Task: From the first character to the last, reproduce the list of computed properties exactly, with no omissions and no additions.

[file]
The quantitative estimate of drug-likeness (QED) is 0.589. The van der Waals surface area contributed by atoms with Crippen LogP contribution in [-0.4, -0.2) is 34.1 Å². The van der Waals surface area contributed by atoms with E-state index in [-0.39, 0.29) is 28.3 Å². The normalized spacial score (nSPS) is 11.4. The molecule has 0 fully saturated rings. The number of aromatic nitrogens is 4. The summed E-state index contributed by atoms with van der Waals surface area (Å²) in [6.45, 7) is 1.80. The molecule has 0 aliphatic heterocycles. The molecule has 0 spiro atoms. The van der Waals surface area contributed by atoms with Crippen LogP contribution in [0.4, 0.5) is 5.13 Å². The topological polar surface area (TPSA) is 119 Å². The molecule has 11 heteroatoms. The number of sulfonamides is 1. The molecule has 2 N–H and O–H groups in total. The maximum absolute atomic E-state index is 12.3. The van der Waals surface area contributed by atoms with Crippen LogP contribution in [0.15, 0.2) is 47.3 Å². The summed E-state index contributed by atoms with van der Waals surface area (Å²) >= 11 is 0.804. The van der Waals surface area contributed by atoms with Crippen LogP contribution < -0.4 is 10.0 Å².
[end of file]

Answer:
The quantitative estimate of drug-likeness (QED) is 0.589. The van der Waals surface area contributed by atoms with Crippen LogP contribution in [-0.4, -0.2) is 34.1 Å². The van der Waals surface area contributed by atoms with E-state index in [-0.39, 0.29) is 28.3 Å². The normalized spacial score (nSPS) is 11.4. The molecule has 0 fully saturated rings. The number of aromatic nitrogens is 4. The summed E-state index contributed by atoms with van der Waals surface area (Å²) in [6.45, 7) is 1.80. The molecule has 0 aliphatic heterocycles. The molecule has 0 spiro atoms. The van der Waals surface area contributed by atoms with Crippen LogP contribution in [0.4, 0.5) is 5.13 Å². The topological polar surface area (TPSA) is 119 Å². The molecule has 11 heteroatoms. The number of sulfonamides is 1. The molecule has 2 N–H and O–H groups in total. The maximum absolute atomic E-state index is 12.3. The van der Waals surface area contributed by atoms with Crippen LogP contribution in [0.15, 0.2) is 47.3 Å². The summed E-state index contributed by atoms with van der Waals surface area (Å²) >= 11 is 0.804. The van der Waals surface area contributed by atoms with Crippen LogP contribution < -0.4 is 10.0 Å².